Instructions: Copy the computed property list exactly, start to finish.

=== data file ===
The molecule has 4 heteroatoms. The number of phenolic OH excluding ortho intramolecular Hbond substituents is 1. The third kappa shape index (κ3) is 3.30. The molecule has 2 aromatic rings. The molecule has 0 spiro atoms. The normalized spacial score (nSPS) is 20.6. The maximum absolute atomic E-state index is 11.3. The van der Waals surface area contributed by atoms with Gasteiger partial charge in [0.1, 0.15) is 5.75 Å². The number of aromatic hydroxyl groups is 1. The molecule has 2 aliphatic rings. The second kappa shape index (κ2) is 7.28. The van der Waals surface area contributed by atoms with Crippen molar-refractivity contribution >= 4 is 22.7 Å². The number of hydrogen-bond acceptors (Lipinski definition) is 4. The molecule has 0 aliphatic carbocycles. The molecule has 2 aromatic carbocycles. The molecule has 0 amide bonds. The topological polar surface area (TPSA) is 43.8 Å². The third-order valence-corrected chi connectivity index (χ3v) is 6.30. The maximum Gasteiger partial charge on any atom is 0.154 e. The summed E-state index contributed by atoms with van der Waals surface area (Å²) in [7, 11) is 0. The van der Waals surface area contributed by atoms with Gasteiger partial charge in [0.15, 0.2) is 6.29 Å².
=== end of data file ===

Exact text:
The molecule has 4 heteroatoms. The number of phenolic OH excluding ortho intramolecular Hbond substituents is 1. The third kappa shape index (κ3) is 3.30. The molecule has 2 aromatic rings. The molecule has 0 spiro atoms. The normalized spacial score (nSPS) is 20.6. The maximum absolute atomic E-state index is 11.3. The van der Waals surface area contributed by atoms with Gasteiger partial charge in [0.1, 0.15) is 5.75 Å². The number of aromatic hydroxyl groups is 1. The molecule has 2 aliphatic rings. The second kappa shape index (κ2) is 7.28. The van der Waals surface area contributed by atoms with Crippen molar-refractivity contribution >= 4 is 22.7 Å². The number of hydrogen-bond acceptors (Lipinski definition) is 4. The molecule has 0 aliphatic carbocycles. The molecule has 2 aromatic carbocycles. The molecule has 0 amide bonds. The topological polar surface area (TPSA) is 43.8 Å². The third-order valence-corrected chi connectivity index (χ3v) is 6.30. The maximum Gasteiger partial charge on any atom is 0.154 e. The summed E-state index contributed by atoms with van der Waals surface area (Å²) in [7, 11) is 0. The van der Waals surface area contributed by atoms with Gasteiger partial charge in [0.15, 0.2) is 6.29 Å².